This is not a modern concept. Oxford University in England made the pitch back in the 1920’s and one couldn’t get much farther removed from the university than the Kenya colonist. The difference, materials had to go by mail ship to Mombasa and up the rail to Nairobi or one of the other towns. Any work or questions that the student had would have to return in the same manner, making a course a lengthy venture, not to mention a degree. (In other words, "online" back then meant that your course material was on a steamship line or the rail lines.)

But Oxford promised a personal tutor to take a “personal interest in your progress.”

The course list was extensive from Oxford Culture, Modern Business and Finance, Economics, to the Language arts, Literature, History, Political Science, and the hard sciences: Physics and Biology. This was a handy opportunity for a settler busy proving up a farm and there’s nothing like doing one’s homework after a hard day of chasing a leopard from your livestock.

Quotes and images taken from The East African Standard, April 10, 1920

By the way, The Crocodile’s Last Embrace just received a starred review by Publishers’ Weekly who called it “rip-roaring.” Romantic Times gave it 4 Stars and called it “Enormously fun” and Library Journal’s starred review stated “Do not miss this one.”

MORE MYSTERY TOPICS:

1) Does mystery have to equal murder? I weigh in with the Suspense Sirens on their blog posting at : http://bit.ly/cpprpx

2) Interested in some insight into what makes me and Jade tick? Go to SCENE OF THE CRIME http://bit.ly/ao2gjg for an interesting interview at a great website by author J. Sydney Jones.

NOTE: These blogs are meant to give some insight into the life and times of my fictional character, Jade del Cameron. Jade’s mystery adventures take place in post WWI Africa. To date they are: Mark of the Lion, Stalking Ivory, and The Serpent’s Daughter, and The Leopard’s Prey, all available in trade paperback. TREASURE OF THE GOLDEN CHEETAH is available in hardcover. THE CROCODILE’S LAST EMBRACE will be released Sept. 7, 2010. An excerpt and information on ordering signed copies is available at the website: www.suzannearruda.com. Follow short updates on http://twitter.com/SuzanneArruda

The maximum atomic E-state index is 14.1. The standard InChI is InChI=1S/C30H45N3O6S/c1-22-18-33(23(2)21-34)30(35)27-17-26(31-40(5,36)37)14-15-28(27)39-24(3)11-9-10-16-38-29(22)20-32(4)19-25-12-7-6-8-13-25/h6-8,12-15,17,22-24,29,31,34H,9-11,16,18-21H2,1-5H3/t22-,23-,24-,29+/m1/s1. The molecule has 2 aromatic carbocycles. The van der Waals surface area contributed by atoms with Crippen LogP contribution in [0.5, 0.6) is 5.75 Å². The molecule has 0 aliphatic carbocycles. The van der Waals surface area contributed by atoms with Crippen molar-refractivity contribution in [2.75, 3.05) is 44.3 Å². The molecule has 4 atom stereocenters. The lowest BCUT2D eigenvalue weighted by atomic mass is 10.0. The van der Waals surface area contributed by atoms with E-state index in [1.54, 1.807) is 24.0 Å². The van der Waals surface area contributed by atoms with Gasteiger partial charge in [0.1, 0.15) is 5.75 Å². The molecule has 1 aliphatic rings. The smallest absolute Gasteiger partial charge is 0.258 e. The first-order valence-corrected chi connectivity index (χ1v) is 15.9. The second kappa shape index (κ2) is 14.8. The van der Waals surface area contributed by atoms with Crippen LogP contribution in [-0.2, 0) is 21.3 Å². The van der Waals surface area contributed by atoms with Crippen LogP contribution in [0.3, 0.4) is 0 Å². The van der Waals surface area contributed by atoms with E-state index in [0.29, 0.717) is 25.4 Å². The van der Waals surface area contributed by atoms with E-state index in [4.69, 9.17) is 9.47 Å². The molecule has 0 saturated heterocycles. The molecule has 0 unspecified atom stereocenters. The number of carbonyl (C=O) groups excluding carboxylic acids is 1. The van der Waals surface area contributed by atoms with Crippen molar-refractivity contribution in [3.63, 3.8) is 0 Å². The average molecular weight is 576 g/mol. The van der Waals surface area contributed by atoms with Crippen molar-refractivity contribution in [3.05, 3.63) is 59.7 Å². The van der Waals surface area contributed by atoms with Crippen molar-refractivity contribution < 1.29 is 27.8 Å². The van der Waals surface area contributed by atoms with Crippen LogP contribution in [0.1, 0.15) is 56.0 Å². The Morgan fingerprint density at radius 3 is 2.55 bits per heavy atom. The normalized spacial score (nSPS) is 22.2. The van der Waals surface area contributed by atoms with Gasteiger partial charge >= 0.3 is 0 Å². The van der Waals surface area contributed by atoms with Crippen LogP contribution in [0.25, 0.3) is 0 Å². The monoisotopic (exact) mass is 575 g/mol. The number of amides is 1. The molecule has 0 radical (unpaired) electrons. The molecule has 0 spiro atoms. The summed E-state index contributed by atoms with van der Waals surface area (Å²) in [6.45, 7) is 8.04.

This blog made the short list for Best Author's Blog as awarded by www.completelynovel.com Thank you everyone who voted for me.

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Monday, October 11, 2010

1921-22 – “CUSTOMS OF THE KIKUYU” –part 3

CAN’T GET TO ONE OF MY BOOK EVENTS? YOU CAN SEE PART OF ONE HERE courtesy of Mr. Patrick Balester. http://bit.ly/a5wNIn
AND I’M NOW ON FACEBOOK. Come to http://www.facebook.com/pages/Suzanne-Arruda-Mystery-Writer/165784103431688?ref=ts and look around. Hope you “like me”

When Ngai, the Maker, accepts the Kikuyu’s offering, there is great excitement. The mundu-mogo quickly goes from village to village, spreading the news. All the Kikuyu assemble at the chief’s village, their bodies freshly “ornamented with red clay and castor oil” and sing. A “Ngoma” (dance) is held which begins at sunset and lasts throughout the night.
The “witch doctors …having taken off any garments they might have been wearing, put on a girdle of leaves, oil themselves all over, and taking half a calabash (a bowl made of dried gourd) in one hand and a sprig of wild thyme in the other, set out for the boundaries of their district.” The calabash is filled with water and, using the sprig, they dip into the water and sprinkle the boundaries. As they anoint the land, they chant:

“Send us rain, oh Spirit,
And children, oh Spirit,
Goats, oh Spirit,
And milk, oh Spirit.”

The water drops represent rain, the great blessing on the land and the other blessings that follow in suit.

Next week: More Kenya and Nairobi news.

Quotes taken from The East African Standard, Febr. 21, 1920

By the way, The Crocodile’s Last Embrace just received a starred review by Publishers’ Weekly who called it “rip-roaring.” Romantic Times gave it 4 Stars and called it “Enormously fun” and Library Journal’s starred review stated “Do not miss this one.”

MORE MYSTERY TOPICS: